March 4, 2009 > A colorful celebration
A colorful celebration
By Meenu Gupta
"O Wind, If Winter comes can Spring be far behind?" P.B. Shelley wrote about his hopes for the future. Holi marks the end of winter gloom and rejoices in the bloom of springtime. A new season, a harbinger of hope, hope that economy will soon be better.
The festival of Holi spreads hope, unfettered joy, friendship and bright hues of colors. In India, streets come alive with throngs of people splashing bright orange, red and green colors as they meet each other and celebrate friendship and harmony. Indian people in the U.S. celebrate the festival with traditional fervor, spreading the message of unity and harmony amidst diversity. Colors fill the atmosphere at Fremont Hindu Temple this year like every other, as people gather to celebrate the arrival of spring.
"It is such a colorful and cheerful sight to watch people coloring each other. Every year around 600-800 people play Holi in Fremont Hindu Temple," says Ajay Jain Bhutoria, Chairman of the Youth Committee. "Children take special delight in the festival. And it is not just children, but the young and the old alike who take delight in this joyous festival of colors."
The festival is about abandoning cares of the world and rejoicing and dancing. "Life becomes colorful. On this day, people do not differentiate between age or race, and everybody celebrates the festival together with a spirit of brotherhood," he added.
Holi is an ancient festival of India and was originally known as Holika. Holi is essentially the celebration of various legends associated with the festival.
One famous legend, narrated over the generations, says there once lived a mighty demon king named Hiranyakashyap who had won all three worlds - heaven, earth and hell - and had thus become very proud. He enforced a law that everybody would worship him instead of gods and deities. However, his little son Prahlad refused to accept his commands and continued to worship Lord Vishnu with complete devotion. Infuriated by this defiance by his son, Hiranyakshyap asked his sister, Holika to enter a blazing fire with Prahlad in her lap, as she had the ability to enter fire unscathed. Legend has it that Prahlad was saved by his extreme devotion for the lord while Holika paid a heavy price for her sinister desire. The tradition of burning Holika comes from this legend.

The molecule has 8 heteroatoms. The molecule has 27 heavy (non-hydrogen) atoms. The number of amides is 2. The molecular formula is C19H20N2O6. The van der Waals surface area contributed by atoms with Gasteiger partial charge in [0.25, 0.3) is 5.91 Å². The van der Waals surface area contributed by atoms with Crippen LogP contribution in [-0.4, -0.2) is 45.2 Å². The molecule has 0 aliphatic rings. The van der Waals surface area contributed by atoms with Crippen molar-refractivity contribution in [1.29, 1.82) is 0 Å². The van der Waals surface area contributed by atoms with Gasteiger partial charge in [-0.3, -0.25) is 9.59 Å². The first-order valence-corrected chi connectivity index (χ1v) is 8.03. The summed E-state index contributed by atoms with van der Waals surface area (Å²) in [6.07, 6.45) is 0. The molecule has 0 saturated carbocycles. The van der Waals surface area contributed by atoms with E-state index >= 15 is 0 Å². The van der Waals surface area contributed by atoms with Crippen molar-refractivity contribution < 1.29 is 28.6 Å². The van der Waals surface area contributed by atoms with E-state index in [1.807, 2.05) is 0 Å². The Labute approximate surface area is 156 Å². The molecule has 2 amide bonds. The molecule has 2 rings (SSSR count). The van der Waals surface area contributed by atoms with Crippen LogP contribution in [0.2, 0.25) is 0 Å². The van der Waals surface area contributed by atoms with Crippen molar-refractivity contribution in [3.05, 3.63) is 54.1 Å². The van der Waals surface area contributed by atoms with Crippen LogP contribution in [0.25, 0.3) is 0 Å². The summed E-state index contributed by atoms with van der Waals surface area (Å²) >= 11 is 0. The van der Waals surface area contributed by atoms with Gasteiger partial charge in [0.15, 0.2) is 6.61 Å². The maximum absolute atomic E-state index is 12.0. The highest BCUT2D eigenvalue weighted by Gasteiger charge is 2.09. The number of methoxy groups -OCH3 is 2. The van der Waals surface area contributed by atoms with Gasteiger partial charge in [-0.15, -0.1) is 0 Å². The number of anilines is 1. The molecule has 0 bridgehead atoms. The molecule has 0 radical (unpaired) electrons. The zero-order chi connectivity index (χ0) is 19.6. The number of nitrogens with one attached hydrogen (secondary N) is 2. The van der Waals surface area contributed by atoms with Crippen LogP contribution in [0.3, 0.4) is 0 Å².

Holi also celebrates the legend of Hindu Goddess Radha and Lord Krishna, which describes the extreme delight Krishna took in applying color on Radha and others. It is said that when Krishna was a young boy, he asked his mother the reason for his dark complexion while Radha was so fair. His mother, Yashoda, playfully suggested that he should smear color on Radha's face and change her complexion to any color he wanted. He liked the idea and since then the play of colors on Holi became part of the festivities.
A symbol of victory of good over evil, beginning of summer, and end of cold and hardship, Holi is a celebration of the unyielding human spirit. Each year, the Holi event at Fremont Hindu Temple promises colors, music, dance, free lunch and lots of fun for all ages.
Sunday, Mar 15
Fremont Hindu Temple
3676 Delaware Drive, Fremont